My public library had a great talk about getting published. They got a good crowd of aspiring writers who want to write fiction, non-fiction, children’s books and poetry. The talk was led by an editor and a writer, who does both self-publishing and publishing through an established publisher.
I don’t think I should share all the secrets as their handout was copyrighted, but I’ll share some facts and tips:
- Know why you want to get published. Have a clear vision of what you consider success to be. (Getting published, wining an award, getting good reviews or what?)
- More non-fiction books are written by first time writers.
- Most self-published books sell less than 100 copies, and most of those copies are bought by the author. Ugh. ;-(
- Learn to “eat rejection for breakfast.” So develop a thick skin and remember that major writers often got dozens or hundreds of rejection letters.
- Adequately test your idea by seeing how people, not just loved ones, think about your idea.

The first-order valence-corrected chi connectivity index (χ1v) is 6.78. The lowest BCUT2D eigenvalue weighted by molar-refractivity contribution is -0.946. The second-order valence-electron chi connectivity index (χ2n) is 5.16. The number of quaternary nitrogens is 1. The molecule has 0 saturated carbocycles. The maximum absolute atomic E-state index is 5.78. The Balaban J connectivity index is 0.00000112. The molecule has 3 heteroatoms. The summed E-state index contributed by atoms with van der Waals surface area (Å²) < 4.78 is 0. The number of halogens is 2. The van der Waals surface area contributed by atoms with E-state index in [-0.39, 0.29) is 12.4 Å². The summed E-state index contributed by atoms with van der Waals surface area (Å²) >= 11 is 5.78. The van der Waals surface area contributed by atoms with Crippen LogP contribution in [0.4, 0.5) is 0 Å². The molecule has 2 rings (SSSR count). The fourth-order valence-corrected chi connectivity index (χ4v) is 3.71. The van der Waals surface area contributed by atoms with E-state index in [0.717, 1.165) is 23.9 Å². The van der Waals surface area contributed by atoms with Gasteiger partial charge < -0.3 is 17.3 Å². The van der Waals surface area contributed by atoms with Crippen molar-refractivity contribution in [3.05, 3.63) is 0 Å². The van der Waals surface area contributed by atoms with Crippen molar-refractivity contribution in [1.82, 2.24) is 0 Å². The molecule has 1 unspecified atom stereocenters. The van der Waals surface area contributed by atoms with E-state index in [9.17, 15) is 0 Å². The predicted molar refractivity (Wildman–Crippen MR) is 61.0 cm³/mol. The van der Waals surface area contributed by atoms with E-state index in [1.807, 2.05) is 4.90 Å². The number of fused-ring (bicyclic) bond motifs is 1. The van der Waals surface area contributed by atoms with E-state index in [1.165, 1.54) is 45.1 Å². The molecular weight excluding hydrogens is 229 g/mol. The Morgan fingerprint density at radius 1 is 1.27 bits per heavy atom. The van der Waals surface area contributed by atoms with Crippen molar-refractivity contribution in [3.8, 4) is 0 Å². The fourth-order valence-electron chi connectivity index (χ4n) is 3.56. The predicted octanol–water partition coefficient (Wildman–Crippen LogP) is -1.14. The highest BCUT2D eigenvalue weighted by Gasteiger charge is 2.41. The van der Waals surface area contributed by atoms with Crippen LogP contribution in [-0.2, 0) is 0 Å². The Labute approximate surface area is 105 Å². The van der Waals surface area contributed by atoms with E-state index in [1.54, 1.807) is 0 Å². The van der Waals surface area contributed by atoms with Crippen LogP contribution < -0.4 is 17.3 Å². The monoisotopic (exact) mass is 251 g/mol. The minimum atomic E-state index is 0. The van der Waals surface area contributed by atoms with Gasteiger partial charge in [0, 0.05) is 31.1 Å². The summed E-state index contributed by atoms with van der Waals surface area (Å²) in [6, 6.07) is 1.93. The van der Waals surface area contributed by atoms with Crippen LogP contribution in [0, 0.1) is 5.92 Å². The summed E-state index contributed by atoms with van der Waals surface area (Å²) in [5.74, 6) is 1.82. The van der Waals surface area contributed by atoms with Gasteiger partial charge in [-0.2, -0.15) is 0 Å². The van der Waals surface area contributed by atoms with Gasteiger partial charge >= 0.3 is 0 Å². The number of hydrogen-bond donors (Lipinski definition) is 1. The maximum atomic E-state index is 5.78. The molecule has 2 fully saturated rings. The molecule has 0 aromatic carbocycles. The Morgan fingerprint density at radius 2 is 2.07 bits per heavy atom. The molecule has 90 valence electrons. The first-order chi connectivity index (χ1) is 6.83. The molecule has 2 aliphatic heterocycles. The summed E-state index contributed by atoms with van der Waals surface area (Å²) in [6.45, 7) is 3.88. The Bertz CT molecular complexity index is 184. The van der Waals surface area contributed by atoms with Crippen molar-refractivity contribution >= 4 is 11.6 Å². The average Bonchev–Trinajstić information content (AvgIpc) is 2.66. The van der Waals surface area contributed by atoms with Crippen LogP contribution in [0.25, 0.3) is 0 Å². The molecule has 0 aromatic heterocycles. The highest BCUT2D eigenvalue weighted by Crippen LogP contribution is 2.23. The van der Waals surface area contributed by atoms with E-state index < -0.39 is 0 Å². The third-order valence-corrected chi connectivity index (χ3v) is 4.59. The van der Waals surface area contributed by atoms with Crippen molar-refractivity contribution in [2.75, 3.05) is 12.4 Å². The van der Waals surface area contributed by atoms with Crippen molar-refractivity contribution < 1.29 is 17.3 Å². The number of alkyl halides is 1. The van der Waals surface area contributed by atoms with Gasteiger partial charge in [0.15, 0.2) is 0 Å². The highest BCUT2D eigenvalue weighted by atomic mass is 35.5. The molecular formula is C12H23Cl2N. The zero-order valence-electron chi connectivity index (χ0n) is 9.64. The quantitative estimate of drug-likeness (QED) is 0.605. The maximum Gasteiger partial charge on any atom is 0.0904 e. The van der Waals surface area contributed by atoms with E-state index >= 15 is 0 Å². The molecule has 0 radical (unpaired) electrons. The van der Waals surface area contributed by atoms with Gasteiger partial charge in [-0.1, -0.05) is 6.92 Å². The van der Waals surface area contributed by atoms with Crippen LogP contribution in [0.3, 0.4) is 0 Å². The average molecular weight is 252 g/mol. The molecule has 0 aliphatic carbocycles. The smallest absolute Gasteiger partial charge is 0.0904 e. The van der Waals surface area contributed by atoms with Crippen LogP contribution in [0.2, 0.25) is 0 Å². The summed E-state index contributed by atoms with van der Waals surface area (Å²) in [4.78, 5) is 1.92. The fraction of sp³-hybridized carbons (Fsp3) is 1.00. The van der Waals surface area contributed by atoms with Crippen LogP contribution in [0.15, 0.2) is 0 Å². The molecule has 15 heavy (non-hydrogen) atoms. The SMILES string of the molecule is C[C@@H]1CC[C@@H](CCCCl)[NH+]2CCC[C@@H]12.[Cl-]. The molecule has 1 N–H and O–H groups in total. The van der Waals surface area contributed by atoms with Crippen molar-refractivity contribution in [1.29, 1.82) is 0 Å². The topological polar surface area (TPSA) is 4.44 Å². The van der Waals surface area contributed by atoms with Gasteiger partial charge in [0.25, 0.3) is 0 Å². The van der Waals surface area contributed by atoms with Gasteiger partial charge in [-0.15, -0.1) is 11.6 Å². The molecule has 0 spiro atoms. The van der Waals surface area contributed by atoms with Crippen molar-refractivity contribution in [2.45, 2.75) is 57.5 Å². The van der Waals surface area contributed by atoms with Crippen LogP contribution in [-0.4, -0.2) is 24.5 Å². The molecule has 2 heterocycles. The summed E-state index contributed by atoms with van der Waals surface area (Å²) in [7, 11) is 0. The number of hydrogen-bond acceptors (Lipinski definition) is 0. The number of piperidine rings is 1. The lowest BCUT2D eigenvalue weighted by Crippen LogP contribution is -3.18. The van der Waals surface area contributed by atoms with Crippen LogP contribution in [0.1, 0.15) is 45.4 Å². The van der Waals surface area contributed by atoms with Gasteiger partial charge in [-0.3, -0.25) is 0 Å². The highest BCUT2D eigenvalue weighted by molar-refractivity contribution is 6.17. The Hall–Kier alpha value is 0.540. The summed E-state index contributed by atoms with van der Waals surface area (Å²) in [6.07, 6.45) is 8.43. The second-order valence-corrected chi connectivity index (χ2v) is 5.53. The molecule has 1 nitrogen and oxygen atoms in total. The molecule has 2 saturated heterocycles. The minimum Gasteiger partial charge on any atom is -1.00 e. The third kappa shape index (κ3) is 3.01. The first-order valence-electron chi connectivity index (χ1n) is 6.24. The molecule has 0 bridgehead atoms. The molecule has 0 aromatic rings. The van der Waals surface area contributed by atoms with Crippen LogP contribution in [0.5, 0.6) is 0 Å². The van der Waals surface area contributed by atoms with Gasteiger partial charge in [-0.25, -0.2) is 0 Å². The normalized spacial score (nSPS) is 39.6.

- If you do self-publish get your books into different sorts of shops. In a book shop your books is one of many, but in a florist or hospital shop there’s only a handful of other books.
- The average new writer spends $3000-$5000 of their own money on preparing their books. Both speakers stressed that you should hire a professional editor. Someone who’s an English teacher or reads and edits professionally is required not just a pal.The cheapskate in me balks at spending so much money, but I’m mulling this over. I do have people whom I trust as good writers and grammarians read my work as a favor, but should I be paying someone? What do you think, readers?